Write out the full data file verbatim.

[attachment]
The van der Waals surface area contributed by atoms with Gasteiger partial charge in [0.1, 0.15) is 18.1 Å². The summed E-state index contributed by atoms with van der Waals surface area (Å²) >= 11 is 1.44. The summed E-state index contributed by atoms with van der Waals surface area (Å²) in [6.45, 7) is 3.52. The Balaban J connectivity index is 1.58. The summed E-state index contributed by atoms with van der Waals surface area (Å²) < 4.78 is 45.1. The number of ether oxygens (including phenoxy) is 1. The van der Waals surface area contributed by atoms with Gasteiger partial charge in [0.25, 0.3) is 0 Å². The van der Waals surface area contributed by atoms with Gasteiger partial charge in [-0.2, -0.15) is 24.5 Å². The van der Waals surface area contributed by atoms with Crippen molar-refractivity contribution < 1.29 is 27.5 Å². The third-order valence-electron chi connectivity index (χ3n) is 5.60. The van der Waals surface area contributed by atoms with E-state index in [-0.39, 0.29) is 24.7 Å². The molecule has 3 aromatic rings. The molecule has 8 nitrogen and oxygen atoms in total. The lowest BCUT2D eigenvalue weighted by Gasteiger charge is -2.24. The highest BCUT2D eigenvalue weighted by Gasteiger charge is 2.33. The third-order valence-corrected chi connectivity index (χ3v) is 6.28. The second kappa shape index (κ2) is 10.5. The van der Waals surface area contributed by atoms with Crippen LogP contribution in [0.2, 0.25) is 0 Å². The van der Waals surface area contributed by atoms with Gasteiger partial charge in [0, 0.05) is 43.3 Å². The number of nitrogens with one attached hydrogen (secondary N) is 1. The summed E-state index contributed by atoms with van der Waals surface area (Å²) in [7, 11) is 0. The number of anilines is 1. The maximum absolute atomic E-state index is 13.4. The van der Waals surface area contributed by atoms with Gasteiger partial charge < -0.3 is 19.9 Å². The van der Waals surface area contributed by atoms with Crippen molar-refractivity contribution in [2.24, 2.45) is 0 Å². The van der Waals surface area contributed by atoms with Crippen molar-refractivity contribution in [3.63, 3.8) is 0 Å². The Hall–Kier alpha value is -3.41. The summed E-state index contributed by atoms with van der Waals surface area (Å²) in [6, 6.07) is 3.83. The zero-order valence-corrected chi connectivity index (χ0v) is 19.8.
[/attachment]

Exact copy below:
The van der Waals surface area contributed by atoms with Gasteiger partial charge in [0.1, 0.15) is 18.1 Å². The summed E-state index contributed by atoms with van der Waals surface area (Å²) >= 11 is 1.44. The summed E-state index contributed by atoms with van der Waals surface area (Å²) in [6.45, 7) is 3.52. The Balaban J connectivity index is 1.58. The summed E-state index contributed by atoms with van der Waals surface area (Å²) < 4.78 is 45.1. The number of ether oxygens (including phenoxy) is 1. The van der Waals surface area contributed by atoms with Gasteiger partial charge in [0.25, 0.3) is 0 Å². The van der Waals surface area contributed by atoms with Gasteiger partial charge in [-0.2, -0.15) is 24.5 Å². The van der Waals surface area contributed by atoms with Crippen molar-refractivity contribution < 1.29 is 27.5 Å². The third-order valence-electron chi connectivity index (χ3n) is 5.60. The van der Waals surface area contributed by atoms with E-state index in [-0.39, 0.29) is 24.7 Å². The molecule has 3 aromatic rings. The molecule has 8 nitrogen and oxygen atoms in total. The lowest BCUT2D eigenvalue weighted by Gasteiger charge is -2.24. The highest BCUT2D eigenvalue weighted by Gasteiger charge is 2.33. The third-order valence-corrected chi connectivity index (χ3v) is 6.28. The second kappa shape index (κ2) is 10.5. The van der Waals surface area contributed by atoms with Crippen LogP contribution in [0.2, 0.25) is 0 Å². The van der Waals surface area contributed by atoms with Gasteiger partial charge in [0, 0.05) is 43.3 Å². The number of nitrogens with one attached hydrogen (secondary N) is 1. The summed E-state index contributed by atoms with van der Waals surface area (Å²) in [7, 11) is 0. The number of anilines is 1. The maximum absolute atomic E-state index is 13.4. The van der Waals surface area contributed by atoms with Gasteiger partial charge < -0.3 is 19.9 Å². The van der Waals surface area contributed by atoms with Crippen molar-refractivity contribution in [2.24, 2.45) is 0 Å². The van der Waals surface area contributed by atoms with Crippen molar-refractivity contribution in [3.63, 3.8) is 0 Å². The Hall–Kier alpha value is -3.41. The summed E-state index contributed by atoms with van der Waals surface area (Å²) in [6, 6.07) is 3.83. The zero-order valence-corrected chi connectivity index (χ0v) is 19.8.